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View Full Version : What are you doing about "Net Neutrality"?


infinitymurph
06-08-2006, 05:26 PM
There is a vote coming in Congress here in the US about a bill called "The COPE Act". If this bill passes, it could devistate, and even eliminate every small business on the 'net. Including every indy publisher out there...and they're going to vote on it VERY SOON. As soon as next week.

Here is a link to the washington post that should spread a little more light on the subject.

http://www.washingtonpost.com/wp-dyn/content/article/2006/06/07/AR2006060702108.html

Here is a link to where you can find your Congress representative's contact information:

http://www.house.gov/writerep/

Get the phone number to their office, and tell them what you think about this bill. It will take you less than 5 minutes to make that call and express your feelings on this issue. Phone calls are a lot more effective than filling out a form letter and having it be mass emailed to your Congress person.

Every voice counts in this, so please take a few minutes out of your day, and give them a call.

MrGranger
06-08-2006, 06:07 PM
Corporate brains at work again.

Lovecraft13
06-08-2006, 06:26 PM
What am I gonna go do about "Net Neutrality"?

Dance, sucka! Dance! (http://www.youtube.com/watch?v=ixsZy2425eY)

Scribe
06-08-2006, 07:11 PM
I wonder how this will effect the most popular thing on the web... porn

jimmycakes
06-08-2006, 10:42 PM
I wonder how this will effect the most popular thing on the web... porn


Well... there's BIG OIL right? I'm sure they'll figure out a way to keep BIG.... well you know. Tax it!

Scott Story
06-08-2006, 11:18 PM
Maybe we are living in a dream world, but if the internet gets swallowed up, there go webcomics, comic sites, etc. etc. I was in college the second time before I heard of email, so if I survived without the net then, I guess I can do it again.

scottr
06-09-2006, 02:25 PM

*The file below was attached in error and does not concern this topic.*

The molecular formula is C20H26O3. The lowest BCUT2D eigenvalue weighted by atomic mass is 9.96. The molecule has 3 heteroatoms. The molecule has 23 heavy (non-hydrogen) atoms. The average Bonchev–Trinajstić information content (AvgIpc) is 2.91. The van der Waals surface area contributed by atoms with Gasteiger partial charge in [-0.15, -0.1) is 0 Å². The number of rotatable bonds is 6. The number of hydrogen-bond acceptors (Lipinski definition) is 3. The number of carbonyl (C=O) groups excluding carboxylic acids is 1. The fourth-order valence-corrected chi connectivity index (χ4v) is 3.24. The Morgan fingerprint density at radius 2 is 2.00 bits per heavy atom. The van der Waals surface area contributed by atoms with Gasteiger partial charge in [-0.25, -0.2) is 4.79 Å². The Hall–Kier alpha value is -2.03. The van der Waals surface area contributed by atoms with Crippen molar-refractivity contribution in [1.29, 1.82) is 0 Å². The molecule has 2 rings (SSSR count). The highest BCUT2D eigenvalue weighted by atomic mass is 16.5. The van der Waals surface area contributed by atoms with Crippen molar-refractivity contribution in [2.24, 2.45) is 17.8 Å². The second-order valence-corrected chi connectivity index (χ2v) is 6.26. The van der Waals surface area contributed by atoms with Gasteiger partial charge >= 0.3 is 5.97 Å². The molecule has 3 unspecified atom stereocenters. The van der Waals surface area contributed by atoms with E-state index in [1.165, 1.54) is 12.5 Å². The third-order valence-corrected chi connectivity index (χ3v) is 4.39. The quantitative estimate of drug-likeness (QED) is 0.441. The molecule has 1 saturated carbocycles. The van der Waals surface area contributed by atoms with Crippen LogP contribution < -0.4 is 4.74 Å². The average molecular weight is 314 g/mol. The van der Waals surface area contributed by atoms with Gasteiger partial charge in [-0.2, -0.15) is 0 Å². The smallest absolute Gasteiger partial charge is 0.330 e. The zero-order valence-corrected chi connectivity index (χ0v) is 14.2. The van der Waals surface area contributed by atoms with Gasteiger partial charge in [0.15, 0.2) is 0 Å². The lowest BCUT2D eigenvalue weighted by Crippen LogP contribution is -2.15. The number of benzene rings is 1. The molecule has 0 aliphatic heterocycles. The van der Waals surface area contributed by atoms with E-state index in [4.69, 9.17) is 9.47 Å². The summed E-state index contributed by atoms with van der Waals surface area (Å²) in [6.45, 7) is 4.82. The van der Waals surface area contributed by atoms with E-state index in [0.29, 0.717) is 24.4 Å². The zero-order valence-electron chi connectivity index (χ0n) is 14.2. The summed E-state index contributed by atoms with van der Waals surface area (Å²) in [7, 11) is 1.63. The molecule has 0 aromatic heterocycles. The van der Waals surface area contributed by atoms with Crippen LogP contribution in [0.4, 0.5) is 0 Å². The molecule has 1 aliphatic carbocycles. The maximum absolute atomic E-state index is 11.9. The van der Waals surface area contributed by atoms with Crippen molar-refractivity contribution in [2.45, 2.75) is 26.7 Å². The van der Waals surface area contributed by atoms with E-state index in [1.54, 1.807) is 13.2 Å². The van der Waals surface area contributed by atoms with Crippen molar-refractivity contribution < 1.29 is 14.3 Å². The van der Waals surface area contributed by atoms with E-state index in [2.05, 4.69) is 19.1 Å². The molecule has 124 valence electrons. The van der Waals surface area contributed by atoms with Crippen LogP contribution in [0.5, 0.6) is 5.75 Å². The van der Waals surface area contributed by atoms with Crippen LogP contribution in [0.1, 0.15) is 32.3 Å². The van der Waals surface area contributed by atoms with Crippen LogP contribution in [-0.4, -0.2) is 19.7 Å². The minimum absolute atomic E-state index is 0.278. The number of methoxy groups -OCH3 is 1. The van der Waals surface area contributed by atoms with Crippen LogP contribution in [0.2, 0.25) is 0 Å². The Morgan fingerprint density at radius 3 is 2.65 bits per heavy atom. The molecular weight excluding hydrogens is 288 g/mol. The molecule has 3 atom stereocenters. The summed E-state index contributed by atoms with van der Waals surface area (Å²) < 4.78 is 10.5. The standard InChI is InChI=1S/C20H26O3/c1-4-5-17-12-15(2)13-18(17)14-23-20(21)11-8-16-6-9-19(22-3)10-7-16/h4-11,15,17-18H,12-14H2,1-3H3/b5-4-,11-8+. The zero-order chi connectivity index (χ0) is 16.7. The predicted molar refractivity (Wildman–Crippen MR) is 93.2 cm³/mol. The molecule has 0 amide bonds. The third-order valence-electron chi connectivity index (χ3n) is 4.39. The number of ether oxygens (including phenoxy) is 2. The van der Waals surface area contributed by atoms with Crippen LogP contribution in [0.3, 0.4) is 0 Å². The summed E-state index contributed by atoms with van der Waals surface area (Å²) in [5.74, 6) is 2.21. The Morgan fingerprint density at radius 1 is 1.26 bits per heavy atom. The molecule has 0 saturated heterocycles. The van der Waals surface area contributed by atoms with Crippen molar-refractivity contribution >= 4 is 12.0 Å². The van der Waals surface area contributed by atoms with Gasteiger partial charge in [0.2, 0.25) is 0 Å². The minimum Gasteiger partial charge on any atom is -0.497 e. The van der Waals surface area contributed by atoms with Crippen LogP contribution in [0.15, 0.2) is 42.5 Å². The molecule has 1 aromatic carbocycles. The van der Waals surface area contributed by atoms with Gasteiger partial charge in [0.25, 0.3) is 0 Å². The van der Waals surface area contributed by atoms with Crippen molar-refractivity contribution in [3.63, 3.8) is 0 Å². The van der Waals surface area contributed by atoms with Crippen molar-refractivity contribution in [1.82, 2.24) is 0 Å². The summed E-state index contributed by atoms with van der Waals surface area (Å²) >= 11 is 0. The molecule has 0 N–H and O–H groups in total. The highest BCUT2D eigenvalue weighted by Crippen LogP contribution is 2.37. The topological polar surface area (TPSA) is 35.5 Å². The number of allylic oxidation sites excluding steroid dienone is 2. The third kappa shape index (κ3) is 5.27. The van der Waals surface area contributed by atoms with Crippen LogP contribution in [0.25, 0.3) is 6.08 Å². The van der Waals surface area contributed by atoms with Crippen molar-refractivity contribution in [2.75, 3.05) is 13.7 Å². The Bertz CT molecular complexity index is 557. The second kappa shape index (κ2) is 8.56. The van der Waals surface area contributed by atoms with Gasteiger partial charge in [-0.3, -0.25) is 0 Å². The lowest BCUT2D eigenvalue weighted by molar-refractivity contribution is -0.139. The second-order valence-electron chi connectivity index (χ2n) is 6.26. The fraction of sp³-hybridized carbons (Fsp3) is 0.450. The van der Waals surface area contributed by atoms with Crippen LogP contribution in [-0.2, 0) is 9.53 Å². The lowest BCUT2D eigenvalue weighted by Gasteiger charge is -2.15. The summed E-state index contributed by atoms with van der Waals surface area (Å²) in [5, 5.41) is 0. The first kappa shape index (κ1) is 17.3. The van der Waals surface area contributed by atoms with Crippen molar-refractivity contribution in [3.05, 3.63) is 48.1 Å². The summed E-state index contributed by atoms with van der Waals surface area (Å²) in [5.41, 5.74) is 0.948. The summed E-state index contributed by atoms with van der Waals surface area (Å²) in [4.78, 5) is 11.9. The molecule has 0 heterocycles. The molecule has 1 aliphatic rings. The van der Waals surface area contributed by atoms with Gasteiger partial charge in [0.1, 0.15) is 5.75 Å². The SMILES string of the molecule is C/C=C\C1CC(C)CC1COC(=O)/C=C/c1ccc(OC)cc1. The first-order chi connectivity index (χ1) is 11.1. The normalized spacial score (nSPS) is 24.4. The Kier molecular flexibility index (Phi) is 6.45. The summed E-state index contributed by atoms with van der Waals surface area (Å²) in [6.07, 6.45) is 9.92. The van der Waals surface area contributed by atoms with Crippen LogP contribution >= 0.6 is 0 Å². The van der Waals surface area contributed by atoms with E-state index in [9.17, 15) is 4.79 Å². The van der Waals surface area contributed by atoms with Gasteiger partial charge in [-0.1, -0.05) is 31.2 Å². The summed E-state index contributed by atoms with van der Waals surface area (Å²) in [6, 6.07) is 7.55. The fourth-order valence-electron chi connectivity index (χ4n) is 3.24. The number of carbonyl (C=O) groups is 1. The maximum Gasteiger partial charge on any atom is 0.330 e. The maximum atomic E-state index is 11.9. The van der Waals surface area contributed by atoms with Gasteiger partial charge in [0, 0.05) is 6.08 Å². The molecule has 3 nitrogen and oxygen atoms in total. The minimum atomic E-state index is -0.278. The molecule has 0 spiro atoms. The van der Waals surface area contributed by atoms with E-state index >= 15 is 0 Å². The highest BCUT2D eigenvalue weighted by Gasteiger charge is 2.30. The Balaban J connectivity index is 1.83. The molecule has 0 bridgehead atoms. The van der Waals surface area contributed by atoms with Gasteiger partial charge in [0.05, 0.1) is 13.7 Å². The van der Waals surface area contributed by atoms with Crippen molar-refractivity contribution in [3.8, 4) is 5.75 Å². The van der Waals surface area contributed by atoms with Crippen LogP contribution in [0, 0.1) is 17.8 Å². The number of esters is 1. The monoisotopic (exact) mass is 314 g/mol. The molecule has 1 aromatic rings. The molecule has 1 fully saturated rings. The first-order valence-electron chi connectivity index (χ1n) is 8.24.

This is a very real threat to all webcomic publishers. We should all be very very concerned, and do something about it. I'm going to get some banners in place on my site and write something to my subscribers when I send out next week's comic. Thanks for posting this info.

D.J. Coffman
06-09-2006, 06:56 PM
Either way, webcomics will survive...

There's no way the senate will let it go through, they'll lock it all up. I mean, if you know your politics and all that-- Remember, there's money and big business on both sides.. Google's CEO just emailed all the adsense publishers a special message about this and they're fighting for the public--- I bet they have some deep pockets to stop this from going anywhere.....

Nobody panic. The internet is safe....

FA
06-09-2006, 08:44 PM
Nobody panic. The internet is safe....

"Here, here's American Gladiators. Watch this, shut up, go back to bed America, here is American Gladiators, here is 56 channels of it! Watch these pituitary retards bang their fucking skulls together and congratulate you on living in the land of freedom. Here you go America - you are free to do what we tell you! You are free to do what we tell you!"

scottr
06-09-2006, 09:09 PM
Either way, webcomics will survive...

There's no way the senate will let it go through, they'll lock it all up. I mean, if you know your politics and all that-- Remember, there's money and big business on both sides.. Google's CEO just emailed all the adsense publishers a special message about this and they're fighting for the public--- I bet they have some deep pockets to stop this from going anywhere.....

Nobody panic. The internet is safe....


Google to the rescue!

KuzuD
06-09-2006, 10:27 PM
If this DID pass, I wonder how long it would be until an alternative means of (free) surfing took its place? Look how well legislation's wiped out P2P :yawn:

infinitymurph